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TPM / Convergence

Third Party Marketing / Fund Convergence

Daylight Robbery of Public  Savings / Pensions In Alternative-Mutual Convergence: “Muppets Still Paying 2 and 20 to Play!”

FPM principals tend to believe that the investment management industry has reached a point at which a revolution in principles should take place. Principles which relate to to ‘rhetoric versus reality’ and propagating myths about the art of banking.

Our third party marketing of funds is aimed at exploiting convergence between extraordinary "alternative" funds and ordinary mutual funds via identifying distinct classes and features.

An art akin to what was once referred to as ‘Gentleman Banking’ , a culture of gentlemanly propriety and conservative dealings. An art which has been degraded to a drama exercised by public relations and media management, which lacks the entrepreneurial idealism purported by investment banking. Performance standards and concentrated risk-taking have been jettisoned in conventionally boutique hedge fund operations. 

Through obfuscation, false-education and distraction-management we are led to believe hedge funds are still the small "edgy" partnership vehicles of high net worth individual investors. All the while hedge funds and their bretheren are accepted as main stream asset-allocation class to enable access of greater public savings (assets under management), while maintaining the high total-fees on them. Asset managers reasoning has been replaced by opaque revelations as strategic window-dressing rationale, often echoed by supporting obsequious pseudo-informed public-relations  and media types. 

The arduous road to convergence between traditional investment management and the fandangle alternative investments products are the economic challenges of the FPM enterprise. For example, majority of mutual investment fund assets are characterised by charging less than 1% total expense ratio. Then there are other fund structures and strategies that predicate a higher expense ratio, such as typical of active managers like hedge funds. Yet when comparably looking at the long-term returns of these >1% TER, there is no significant performance persistence which justify higher the costs. 

In effect there has been an intense re-branding and splitting of asset management, at least since the turn of the new Millennium, known as the alternative investment management companies (Aimcos). Hedge funds and private equity pools were formerly boutique opaque operations accessed by high net worth individuals, who formed mutually informative close relationships with the specialised private managers. The institutional version were investment banks' brokerage and their 'Chinese wall' separated corporate finance. Nowadays, these once turbo-charged boutique managers serve an increasingly larger institutional pension allocation. This is an alarming risk development considering the phenomenon of ever present pension deficits, even from savers with plain vanilla allocations.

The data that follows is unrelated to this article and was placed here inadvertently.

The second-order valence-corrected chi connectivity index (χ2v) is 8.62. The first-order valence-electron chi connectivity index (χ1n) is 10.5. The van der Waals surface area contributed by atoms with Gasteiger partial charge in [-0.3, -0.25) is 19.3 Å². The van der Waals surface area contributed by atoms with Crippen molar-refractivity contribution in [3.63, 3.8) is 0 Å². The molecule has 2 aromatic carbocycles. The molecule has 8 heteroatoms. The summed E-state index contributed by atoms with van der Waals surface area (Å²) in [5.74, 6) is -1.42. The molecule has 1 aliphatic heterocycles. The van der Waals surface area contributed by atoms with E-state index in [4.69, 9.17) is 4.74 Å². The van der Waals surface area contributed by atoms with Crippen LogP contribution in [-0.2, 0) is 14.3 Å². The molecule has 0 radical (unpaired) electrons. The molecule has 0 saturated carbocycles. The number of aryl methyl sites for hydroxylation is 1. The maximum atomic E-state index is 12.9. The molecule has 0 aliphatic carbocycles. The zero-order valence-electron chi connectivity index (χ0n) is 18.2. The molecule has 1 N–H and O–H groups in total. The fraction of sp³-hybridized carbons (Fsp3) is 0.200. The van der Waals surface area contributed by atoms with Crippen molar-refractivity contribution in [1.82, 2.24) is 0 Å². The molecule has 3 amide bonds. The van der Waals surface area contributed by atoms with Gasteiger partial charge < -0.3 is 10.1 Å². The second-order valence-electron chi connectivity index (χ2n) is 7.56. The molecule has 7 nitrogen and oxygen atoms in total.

FPM essentially and fundamentally juxtapose hedge funds, mutual funds and other hybrid portfolios, and assert that the former is generally higher leveraged and riskier than the latter. If any wish to counter that, we say they are not hedge funds and are ‘me-too’ imposters on the band-wagon for higher fees while returning market or beta performance. Even if a hedge fund does not have any actual leverage (such as purported by William Ackman’s Pershing?!), the positive and disastrous consequences from the principle of leverage is universally understood. The contradiction-filled fallacy of alternative investments is that which FPM seeks to demystify for the broad institutional investor base. We strongly do not believe paying more than 1% TER or “2/20” is warranted, unless accompanying performance edge or other capital enhancement benefit is persistently evident. So we distinguish institutional investment funds, not simply by their overrated risk-adjusted performance metrics, but using in-depth historical knowledge of the “edge” between hedge funds and their media-eclipsed mutual funds. 

Through FPM convergence enterprise we have a particular leaning towards smaller boutique operations alternative managers who endeavour to capture real enterprise value versus establishment institutional funds. Most investment professionals understand this arbitrage or debate as 'performance harvesting versus asset gathering' models of fund management. So we have fostered commercial ties with traditional and alternatives asset management. In particular with emerging manager hedge funds and other alternative investments platforms from mutual fund offers. 

If the FPM enterprise service is still vague to the reader we are rationally activated on our “convergence” mission principles. Please do contact and engage us to do some “weeding” as we examine “How Does Your Garden Grow?”

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